Preparation for Laser Surgery
First off, there are several different procedures for reducing myopia and astigmatism, but the most common is PRK.
Here is an explanation of different types of refractive surgery.
The first step in getting rid of your nearsightedness
and astigmatism is to have a full eye exam
at your Optometrist's office. Not everyone is a good candidate
for this procedure and you must have realistic expectations for
Before considering Laser surgery you must:
Not everyone who has this done will get 20/20
uncorrected vision after the procedure, but we can guarantee that
your uncorrected vision will be very much better than pre-surgery.
There is also a minute chance that your best corrected
vision may not be quite as good afterwards, although this is becoming
much less common. It is true that anyone who has had this
done will tell you how great it is not to have to rely on glasses
or contacts anymore. If you would like to hear first hand experience - see my account of my own experience with PRK.
- be at least 18 years of age or older
- have stable vision for a year prior to the procedure
- be free of certain diseases of the cornea and retina
- be in good general health
The excimer laser is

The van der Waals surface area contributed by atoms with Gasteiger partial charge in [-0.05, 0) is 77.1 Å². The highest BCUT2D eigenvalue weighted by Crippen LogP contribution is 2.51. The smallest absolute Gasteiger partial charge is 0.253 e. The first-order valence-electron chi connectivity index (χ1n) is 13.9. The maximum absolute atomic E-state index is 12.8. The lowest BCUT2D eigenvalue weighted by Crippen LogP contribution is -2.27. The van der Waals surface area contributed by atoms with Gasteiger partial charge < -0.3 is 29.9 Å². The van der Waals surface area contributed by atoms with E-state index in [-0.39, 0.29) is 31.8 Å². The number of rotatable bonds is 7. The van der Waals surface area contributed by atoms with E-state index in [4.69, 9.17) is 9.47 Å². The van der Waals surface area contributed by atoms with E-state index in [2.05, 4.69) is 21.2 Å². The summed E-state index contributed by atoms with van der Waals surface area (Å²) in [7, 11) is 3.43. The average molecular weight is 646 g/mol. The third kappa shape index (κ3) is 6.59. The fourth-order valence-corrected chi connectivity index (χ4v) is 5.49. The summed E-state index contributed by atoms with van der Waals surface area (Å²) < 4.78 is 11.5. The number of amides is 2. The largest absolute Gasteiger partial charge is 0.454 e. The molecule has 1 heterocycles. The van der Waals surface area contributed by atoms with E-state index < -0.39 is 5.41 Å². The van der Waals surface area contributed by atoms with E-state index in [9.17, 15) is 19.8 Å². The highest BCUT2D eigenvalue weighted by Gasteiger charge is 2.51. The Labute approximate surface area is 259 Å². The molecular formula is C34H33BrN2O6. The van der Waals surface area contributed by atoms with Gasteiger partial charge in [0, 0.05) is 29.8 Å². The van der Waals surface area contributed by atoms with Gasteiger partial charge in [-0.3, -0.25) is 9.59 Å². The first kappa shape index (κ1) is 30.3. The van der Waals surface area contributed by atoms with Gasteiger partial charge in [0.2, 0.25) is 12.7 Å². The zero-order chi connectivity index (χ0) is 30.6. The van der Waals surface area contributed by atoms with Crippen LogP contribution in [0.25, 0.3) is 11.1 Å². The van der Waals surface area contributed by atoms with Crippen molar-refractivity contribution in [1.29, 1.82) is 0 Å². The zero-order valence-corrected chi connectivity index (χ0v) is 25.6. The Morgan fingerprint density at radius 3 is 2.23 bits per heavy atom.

an incredibly precise tool. The picture above shows a human hair
sculpted by excimer. Each pulse of the ultra-violet beam can remove
39 millionths of an inch of tissue in 12 billionths of a second!
Guided by computer, the laser vaporizes corneal tissue, and within
30 seconds has reshaped the front surface of your eye.
Once you have had a full eye exam, I will set up an appointment
for you at the surgery center to map your corneal topography
(the shape of the front of the eye). This makes it possible
for the computer that controls the laser to know how much to reshape
your eyes. You can then set up a convenient time to have the actual
procedure done. Usually this would be the same day, and both eyes are done at the same time.
After that, follow up care will be provided by your Optometrist.
We see you at 1,2,3 days, 10 days, 1 month, 3 months, 6 months and
1 year post-operatively (more if necessary) to advise about medication
dosages, monitor for infection, and manage any problems should they arise. OHIP does not cover these visits, and our charge is $800.00
for this service. Progress reports
will be sent to the surgeon and we do have direct access should
the need for consultation arise. The fee for the surgery depends
on the type of refractive surgery and location, and is paid by
you directly to the surgery center (this is typically $2000-$2400
per eye). All of your post-op medications should be included in